* Camp X-ray at Guantanamo Bay will be closed within a year (though where the detainees will go is unclear). US agents banned from using torture.

* Mr Obama has also put in motion a change in rules to allow states to set stricter car emission limits.

* Took steps to end influence of lobbyists and signed an order tightening ethics rules at the White House.

What the commentators say

Steve Clemons Director of the American Strategy Program at the New America Foundation think-tank

Except for those who naively thought that peace might break out the moment Obama swore his oath of office, his first month has not been bad when it comes to foreign policy. On the plus side, Obama has for the moment outsmarted those who tried to hijack his foreign policy via the Israel-Gaza crisis. He appointed former Senator George Mitchell, liked by Israelis and Arabs, rather than the more neo-conservative-tilting Dennis Ross as his super-envoy in the region. Good move. Obama also gave his first formal interview to Al Arabiya, thus going to every Arab and Muslim capital of the world. He asked Hillary Clinton to go to Asia first to show the region's priority in his global map. What we haven't seen yet is the new design. Obama is struggling with how to approach America and Nato's deteriorating situation in Afghanistan and Pakistan, and he is throwing resources at the problems. His biggest challenge of all is time.

Arianna Huffington Founder and editor of the Huffington Post

Obama has dusted off and removed the cobwebs from one of the most important tools a president has: the bully pulpit. Bush mostly kept it in storage, only pulling it out to urge us to go shopping. Obama is using it regularly – and very effectively. I like that he isn't trying to cheerlead us through the economic meltdown. From his sober inauguration message that "the time has come to set aside childish things" to his mortgage rescue plan speech, in which he said that "solving this crisis will require more than resources – it will require all of us to take responsibility," he has struck the right tone for our challenging times. On the foreclosure package, I have two questions. Why didn't that happen last November when we bailed out the American banks? And why are we spending $75bn to bail out American homeowners and $750bn to help out American bankers? American bankers have become so clueless, so out of touch, it reminds me a little of Marie Antoinette.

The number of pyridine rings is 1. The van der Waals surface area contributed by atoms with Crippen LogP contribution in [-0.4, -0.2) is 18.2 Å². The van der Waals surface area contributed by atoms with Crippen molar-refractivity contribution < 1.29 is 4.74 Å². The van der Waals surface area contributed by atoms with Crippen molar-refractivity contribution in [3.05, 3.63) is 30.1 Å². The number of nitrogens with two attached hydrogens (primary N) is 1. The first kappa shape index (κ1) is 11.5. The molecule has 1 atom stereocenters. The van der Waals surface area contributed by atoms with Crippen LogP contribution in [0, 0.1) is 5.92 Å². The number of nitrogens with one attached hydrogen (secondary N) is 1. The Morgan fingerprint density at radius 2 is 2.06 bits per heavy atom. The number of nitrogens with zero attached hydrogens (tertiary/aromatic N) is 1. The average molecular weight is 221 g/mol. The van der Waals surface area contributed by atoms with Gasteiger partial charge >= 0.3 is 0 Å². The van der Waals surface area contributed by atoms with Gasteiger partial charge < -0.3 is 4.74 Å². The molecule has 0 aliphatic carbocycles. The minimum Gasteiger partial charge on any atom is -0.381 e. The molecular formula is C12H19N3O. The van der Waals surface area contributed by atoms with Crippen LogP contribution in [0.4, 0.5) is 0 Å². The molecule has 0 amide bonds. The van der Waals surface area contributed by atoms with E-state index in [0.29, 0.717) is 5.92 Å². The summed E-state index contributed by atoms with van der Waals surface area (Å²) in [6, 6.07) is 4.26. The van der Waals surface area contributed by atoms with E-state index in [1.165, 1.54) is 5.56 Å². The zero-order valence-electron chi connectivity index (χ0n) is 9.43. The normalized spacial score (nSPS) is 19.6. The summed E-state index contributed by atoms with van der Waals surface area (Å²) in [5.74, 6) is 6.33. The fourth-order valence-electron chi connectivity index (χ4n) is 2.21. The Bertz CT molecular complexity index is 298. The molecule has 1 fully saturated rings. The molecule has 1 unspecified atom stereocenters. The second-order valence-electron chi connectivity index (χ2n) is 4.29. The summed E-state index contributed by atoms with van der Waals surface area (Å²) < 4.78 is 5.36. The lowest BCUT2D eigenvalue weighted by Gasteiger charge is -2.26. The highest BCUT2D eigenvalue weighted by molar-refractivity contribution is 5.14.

Eric Schlosser Author of Fast Food Nation

President Obama has done far more good for the environment during his first month in office than his predecessor accomplished in eight years. But the challenges that Obama faces are enormous. He must simultaneously deal with the need for a sustainable energy policy, the threat of global warming, and a worldwide financial collapse. Solving any of those problems isn't going to be easy. Confronting all three, when the demands of each one may conflict, is going to be remarkably tough. It's like buying a beautiful house that you love, walking in the front door, and realising that the previous owner has totally trashed the place. The roof leaks, the windows are smashed, the furnace is busted, and the foundation's badly cracked. Where to begin? It is amazing how much devastation the Bush administration caused to both the natural and the man-made environment in such a brief period of time.

Professor Joseph Stiglitz Professor of Economics, Columbia University and former World Bank Chief economist

The good news is that he has now come out with all three pillars of his economic strategy. For anybody who was watching with amazement the paralysis of the Bush administration, it feels such a relief that that finally something is happening. So it is an extraordinarily positive change. On the other hand, I think that as an economist there is some disappointment in several key ingredients. Two questions: Was it necessary to seek bipartisan support from the Republicans? And are we giving in too much to the banks that gave us the problems in first place? The stimulus package has too much in the way of tax cuts and too little help for the individual states. Secondly, the (house) foreclosure plan is not comprehensive enough.